What is the Purpose of a Constitution?

by Justin Kempf A review of Anti-Constitutional Populism edited by Martin Krygier, Adam Czarnota, and Wojciech Sadurski and Constitutionalism and a Right to Effective Government? edited by Vicki C. Jackson and Yasmin Dawood. The Purpose of a Constitution Among the most useful resources for those concerned about democracy is found at Constitute. It brings together 202... Continue Reading →

Zhao Ziyang and China’s Lost Opportunity

A review of Never Turn Back: China and the Forbidden History of the 1980s by Julian Gewirtz from Harvard University Press.  Review by Justin Kempf Zhao Ziyang I will admit that I never gave Zhao Ziyang much thought. He comes across as a supporting character without significant influence for China's history or politics. Deng Xiaoping... Continue Reading →

China’s Sharp Power and its Threat to Democracy

by Christopher Walker The "China Challenge" As China’s ruling Communist Party prepares to start its five-yearly congress beginning on October 16 - and with Xi Jinping set to complete his elevation to uncontested paramount leader - it is a fitting moment to consider the ways China’s global influence has evolved over Xi’s rule. It is also... Continue Reading →

When Foreign Policy Hits Home

By María Isabel Puerta Riera Biden In a Crossfire The Biden administration has been under fire since reports in early March suggested a change in the direction of the foreign policy toward Venezuela, including exploring the possibility of sanctions relief if the Nicolás Maduro regime agreed to certain conditions. The breakthrough came amid the global response to... Continue Reading →

Frank Dikötter on the History of China After Mao

Frank Dikötter is the author of three books about China under Mao called the People’s Trilogy. He is currently the Chair Professor of Humanities at the University of Hong Kong. His latest book is China After Mao: The Rise of a Superpower.   Become a Patron! Make a one-time Donation to Democracy Paradox. This is... Continue Reading →

The Authoritarian Appeal in Backsliding Democracies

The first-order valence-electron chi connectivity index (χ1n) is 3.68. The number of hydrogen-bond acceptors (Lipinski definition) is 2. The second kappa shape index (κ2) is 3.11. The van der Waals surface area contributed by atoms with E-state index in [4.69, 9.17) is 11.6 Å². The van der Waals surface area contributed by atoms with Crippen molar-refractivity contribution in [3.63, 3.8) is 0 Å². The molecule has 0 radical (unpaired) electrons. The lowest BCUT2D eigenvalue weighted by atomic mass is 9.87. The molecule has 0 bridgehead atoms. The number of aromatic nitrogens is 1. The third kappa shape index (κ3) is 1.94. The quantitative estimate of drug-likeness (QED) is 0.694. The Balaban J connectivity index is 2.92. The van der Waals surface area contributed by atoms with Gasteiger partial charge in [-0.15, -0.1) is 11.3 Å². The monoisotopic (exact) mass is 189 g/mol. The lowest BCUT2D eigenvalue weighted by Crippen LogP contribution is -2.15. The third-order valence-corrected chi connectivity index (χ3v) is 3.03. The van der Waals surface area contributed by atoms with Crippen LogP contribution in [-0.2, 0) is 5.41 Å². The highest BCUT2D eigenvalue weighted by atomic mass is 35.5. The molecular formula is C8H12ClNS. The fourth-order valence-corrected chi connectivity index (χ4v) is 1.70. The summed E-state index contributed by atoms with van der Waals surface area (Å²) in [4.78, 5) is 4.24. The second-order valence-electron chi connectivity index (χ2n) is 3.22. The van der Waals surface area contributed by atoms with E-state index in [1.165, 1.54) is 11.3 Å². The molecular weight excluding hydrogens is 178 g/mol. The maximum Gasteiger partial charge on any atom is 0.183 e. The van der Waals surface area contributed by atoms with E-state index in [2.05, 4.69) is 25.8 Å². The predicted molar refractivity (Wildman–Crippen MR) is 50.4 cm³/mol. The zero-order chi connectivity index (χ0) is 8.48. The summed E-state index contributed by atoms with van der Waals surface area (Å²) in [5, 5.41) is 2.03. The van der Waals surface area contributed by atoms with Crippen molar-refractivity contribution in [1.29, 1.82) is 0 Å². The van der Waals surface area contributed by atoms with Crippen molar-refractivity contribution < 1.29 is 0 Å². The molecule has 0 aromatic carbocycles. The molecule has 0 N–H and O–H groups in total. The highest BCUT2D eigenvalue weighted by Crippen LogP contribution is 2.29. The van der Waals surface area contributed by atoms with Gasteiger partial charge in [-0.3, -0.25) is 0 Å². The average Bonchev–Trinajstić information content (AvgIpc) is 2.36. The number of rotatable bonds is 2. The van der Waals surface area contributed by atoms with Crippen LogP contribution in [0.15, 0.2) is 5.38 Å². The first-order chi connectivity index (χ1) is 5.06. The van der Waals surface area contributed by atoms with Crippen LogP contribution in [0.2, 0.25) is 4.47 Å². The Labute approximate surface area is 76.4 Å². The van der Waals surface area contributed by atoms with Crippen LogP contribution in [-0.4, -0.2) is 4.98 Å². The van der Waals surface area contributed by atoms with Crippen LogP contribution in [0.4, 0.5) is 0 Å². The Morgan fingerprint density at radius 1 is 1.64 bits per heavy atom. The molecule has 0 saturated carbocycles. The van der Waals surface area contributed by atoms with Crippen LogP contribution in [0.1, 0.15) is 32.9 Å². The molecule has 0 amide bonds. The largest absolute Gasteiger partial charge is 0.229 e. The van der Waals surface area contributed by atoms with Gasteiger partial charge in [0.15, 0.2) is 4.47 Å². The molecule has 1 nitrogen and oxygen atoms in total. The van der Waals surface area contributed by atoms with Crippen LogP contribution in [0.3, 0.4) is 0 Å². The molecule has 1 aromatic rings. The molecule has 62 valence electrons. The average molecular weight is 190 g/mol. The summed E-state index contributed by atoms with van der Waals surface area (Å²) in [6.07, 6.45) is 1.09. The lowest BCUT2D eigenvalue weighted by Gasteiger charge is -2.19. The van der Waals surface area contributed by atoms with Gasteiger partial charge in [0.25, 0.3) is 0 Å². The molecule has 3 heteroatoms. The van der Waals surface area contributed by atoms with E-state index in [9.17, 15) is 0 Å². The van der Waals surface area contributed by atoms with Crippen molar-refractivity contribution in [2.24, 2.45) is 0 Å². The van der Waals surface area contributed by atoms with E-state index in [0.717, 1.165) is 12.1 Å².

The Authoritarian Appeal in Backsliding Democracies By Dean Schafer Authoritarian Appeal Why do some authoritarian leaders appear to inspire genuine popular support? In the past decade, authoritarian strongmen have won elections in countries as different as Brazil, Hungary, the Philippines, Turkey, and the United States. Electoral autocracies—countries where elections happen, but serious concerns exist about... Continue Reading →

Brazil is on Edge: The Two Most Important Civil Society Groups in the Brazilian Presidential Election 

Brazil is on Edge: The Two Most Important Civil Society Groups in the Brazilian Presidential Election  by Dr Valesca Lima What Happened in the Brazilian Election The world's eyes are on Brazil now, as South America's largest democracy went into a polarized general election on October 1. After an election campaign marked by strong speeches and... Continue Reading →

Change is in the Air: The Protests in Iran

By Prof Shahram Akbarzadeh, Convenor of Middle East Studies Forum, Deakin University. He is the author of Middle East Politics and International Relations: Crisis Zone. You can follow him on Twitter at @S_Akbarzadeh Widespread protests against the ruling regime in Iran have raised serious questions about the future. Will the regime survive this popular expression of dissent?... Continue Reading →

Latin America’s Pendulum

Latin America’s Pendulum by María Isabel Puerta Riera  María is a Political Scientist teaching U. S. Government in Florida. Interested in U. S. and Latin American Politics.  Latin America’s Pendulum Over the past decade Latin America has faced significant challenges to governance from critical episodes that have led to the impeachment of Brazil's president to the incarceration of a former... Continue Reading →

Larry Diamond on Supporting Democracy in the World and at Home

Larry Diamond is widely considered the leading scholar of democracy. He is a professor at Stanford University and a Senior Fellow at the Hoover Institution. He was a co-founder of the Journal of Democracy with Marc Plattner in 1990. His influence on the thought and practice of democracy is incalculable. His recent article in Foreign Affairs is titled... Continue Reading →

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